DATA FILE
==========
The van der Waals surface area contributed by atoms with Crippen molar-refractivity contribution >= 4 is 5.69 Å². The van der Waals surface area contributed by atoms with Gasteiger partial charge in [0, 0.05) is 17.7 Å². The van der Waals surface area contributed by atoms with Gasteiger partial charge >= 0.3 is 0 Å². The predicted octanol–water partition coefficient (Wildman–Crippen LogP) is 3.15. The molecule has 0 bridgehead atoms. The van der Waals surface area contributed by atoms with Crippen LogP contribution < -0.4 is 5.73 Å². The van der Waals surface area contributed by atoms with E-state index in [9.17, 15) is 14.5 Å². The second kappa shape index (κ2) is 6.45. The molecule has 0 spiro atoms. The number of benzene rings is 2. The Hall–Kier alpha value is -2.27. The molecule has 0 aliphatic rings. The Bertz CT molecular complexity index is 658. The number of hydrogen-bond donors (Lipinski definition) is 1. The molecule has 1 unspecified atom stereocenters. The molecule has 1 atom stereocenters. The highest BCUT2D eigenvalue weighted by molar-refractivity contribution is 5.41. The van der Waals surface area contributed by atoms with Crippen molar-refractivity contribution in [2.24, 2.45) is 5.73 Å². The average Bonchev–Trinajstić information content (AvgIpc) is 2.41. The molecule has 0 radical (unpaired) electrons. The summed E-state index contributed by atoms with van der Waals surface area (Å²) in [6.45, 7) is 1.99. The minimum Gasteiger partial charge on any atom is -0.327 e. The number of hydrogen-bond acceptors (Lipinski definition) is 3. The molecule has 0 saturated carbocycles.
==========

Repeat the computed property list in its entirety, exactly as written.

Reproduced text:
The van der Waals surface area contributed by atoms with Crippen molar-refractivity contribution >= 4 is 5.69 Å². The van der Waals surface area contributed by atoms with Gasteiger partial charge in [0, 0.05) is 17.7 Å². The van der Waals surface area contributed by atoms with Gasteiger partial charge >= 0.3 is 0 Å². The predicted octanol–water partition coefficient (Wildman–Crippen LogP) is 3.15. The molecule has 0 bridgehead atoms. The van der Waals surface area contributed by atoms with Crippen LogP contribution < -0.4 is 5.73 Å². The van der Waals surface area contributed by atoms with E-state index in [9.17, 15) is 14.5 Å². The second kappa shape index (κ2) is 6.45. The molecule has 0 spiro atoms. The number of benzene rings is 2. The Hall–Kier alpha value is -2.27. The molecule has 0 aliphatic rings. The Bertz CT molecular complexity index is 658. The number of hydrogen-bond donors (Lipinski definition) is 1. The molecule has 1 unspecified atom stereocenters. The molecule has 1 atom stereocenters. The highest BCUT2D eigenvalue weighted by molar-refractivity contribution is 5.41. The van der Waals surface area contributed by atoms with Crippen molar-refractivity contribution in [2.24, 2.45) is 5.73 Å². The average Bonchev–Trinajstić information content (AvgIpc) is 2.41. The molecule has 0 radical (unpaired) electrons. The summed E-state index contributed by atoms with van der Waals surface area (Å²) in [6.45, 7) is 1.99. The minimum Gasteiger partial charge on any atom is -0.327 e. The number of hydrogen-bond acceptors (Lipinski definition) is 3. The molecule has 0 saturated carbocycles.